Expectations are high for marketplace lending in 2020 but, more than any other lending sector, there are legal questions on the horizon that are likely to have an impact going forward.
A Market on the Rise
Marketplace lending deals have been steadily climbing since FinSight started tracking data in 2013. There was a jump from 2018 to 2019 with the number of tracked deals going from 37 in 2018 to 47 in 2019, and the value of those deals rising from $12.3 billion to $15.2 billion. Recently, Kroll Bond Rating Agency predicted a rise in securitized volume of marketplace loans to $17.5 billion in 2020, even though lending guidelines are expected to tighten.
SoFi had the largest consumer loan note offerings in 2019, having expanded from student loans and refinancings to consumer loans in order to better serve a high quality customer pool. Their most recent 2019 consumer loan deals had high FICO scores in the 750s, a weighted average gross income of over $150,000 and a weighted average monthly free cash flow of over $5,000.
TransUnion has reported that, on a broad view, debt consolidation and use of funds for home improvement are driving growth in unsecured personal loans. However, lenders of unsecured personal loans have not pushed further into subprime territory and, in fact, their share of the non-prime market remained steady from 2018 to 2019. Consistently, low delinquency rates for the past few years have also demonstrated the soundness of this approach. TransUnion is predicting lenders will focus more on prime customers going forward in 2020, and expects a slower growth rate for originations because of this risk aversion.
Growth continues despite the uncertainty that has come from Madden v. Midland, which, as we’ve discussed, has disrupted marketplace lending in the Second Circuit. In the past, we’ve noted that regulatory or legislative action is needed to provide clarity to all market participants. And just in the last few months, the OCC and the FDIC proposed new regulations to potentially counterbalance Madden’s upending of the longstanding “valid when made” rule.
The OCC proposes to codify the “valid when made” principle by amending the language of the National Bank Act and Home Owners’ Loan Act. The new language would allow interest that is permissible at the time the loan is made to be unaffected by subsequent events, such as the sale, assignment or other transfer of the loan. The FDIC is proposing a similar amendment to the Federal Deposit Insurance Act.
The proposed rules will not overturn Madden and are not as strong a solution as legislative action might be. But it’s progress. The regulations are still out for public comment and the real test will be, once they are codified, how the courts will interpret them.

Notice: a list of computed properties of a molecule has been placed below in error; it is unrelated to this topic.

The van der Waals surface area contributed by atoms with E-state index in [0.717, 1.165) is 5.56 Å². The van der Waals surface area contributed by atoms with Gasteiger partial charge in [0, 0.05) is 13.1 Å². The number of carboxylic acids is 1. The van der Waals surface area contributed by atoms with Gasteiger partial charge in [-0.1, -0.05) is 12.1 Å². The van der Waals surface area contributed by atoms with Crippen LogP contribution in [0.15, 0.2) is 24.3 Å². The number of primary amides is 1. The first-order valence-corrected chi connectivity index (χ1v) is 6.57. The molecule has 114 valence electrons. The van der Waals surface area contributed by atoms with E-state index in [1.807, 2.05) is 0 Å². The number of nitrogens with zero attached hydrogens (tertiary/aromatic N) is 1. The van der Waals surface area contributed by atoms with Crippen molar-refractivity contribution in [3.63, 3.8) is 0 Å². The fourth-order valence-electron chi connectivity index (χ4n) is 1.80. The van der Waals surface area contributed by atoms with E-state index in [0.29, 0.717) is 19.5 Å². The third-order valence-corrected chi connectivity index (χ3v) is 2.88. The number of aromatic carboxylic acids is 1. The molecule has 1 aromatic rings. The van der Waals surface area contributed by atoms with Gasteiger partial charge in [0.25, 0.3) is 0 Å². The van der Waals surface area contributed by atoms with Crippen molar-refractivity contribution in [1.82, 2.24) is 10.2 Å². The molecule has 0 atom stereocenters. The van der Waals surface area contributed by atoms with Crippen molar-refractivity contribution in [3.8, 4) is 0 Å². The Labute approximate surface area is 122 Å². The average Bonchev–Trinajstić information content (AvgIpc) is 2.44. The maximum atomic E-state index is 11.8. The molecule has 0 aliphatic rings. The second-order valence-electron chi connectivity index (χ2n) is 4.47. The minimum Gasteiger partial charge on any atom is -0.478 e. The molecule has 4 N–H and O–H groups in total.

True Lender Issues
One area the proposed regulations do not address is the concept of a “true lender,” the other main issue thrown into question by Madden that has been at the center of judicial analyses of usury and loan assignment matters.
The “true lender” issue is playing a controversial role in payday lending in California, where a new law, AB 539, is meant to limit interest rates on installment loans between $2,500 and $10,000. It was reported in late 2019 that several nonbank lenders in California had told their investors during earnings calls that they could avoid the impact of AB 539 by using a “rent-a-bank” structure, which would allow nonbanks to partner with banks out-of-state to get the benefit of a higher interest rate elsewhere. California legislators have sent letters to the lenders, warning them that if they try to avoid this new law, they will face enforcement action.
Reasonable Minds Disagree
We’ve talked about the disparity between Kroll and Fitch’s views of risk in the MPL market, with Kroll more buoyant and Fitch more cautious. At least one lender has pointed out that Kroll’s loss expectations for their securitizations have been consistently and significantly off. Upstart reports that their securitizations have outperformed Kroll’s expectations by 40%-71% on various deals. While this may be an anomaly or unique to this one lender’s portfolio (Kroll has been close to the mark on many others’ deals), it is a good reminder that this is still a relatively nascent sector that is hard to predict.
Because marketplace lending is so algorithm, AI and data driven, and relies on non-traditional means to determine creditworthiness, it’s a space that can change as rapidly as the technology that underlies it. Yet, the speed of evolution is in contrast to the slow path to resolution of the main legal issues facing the market. The market is poised for greater growth once there is more certainty on the legal front.
And, at that point, a new challenge may appear: we still have not seen marketplace lending perform under a recession or real economic pressure. The experience through bad times is what is needed to attract greater investment.
Nicole Serratore, an Attorney, in the Insolvency, Creditors’ Rights & Financial Products Practice Group of Davis & Gilbert, contributed to this post and Emily Hatchett, a paralegal in the Insolvency, Creditor’s Rights and Financial Products Group, assisted with this post.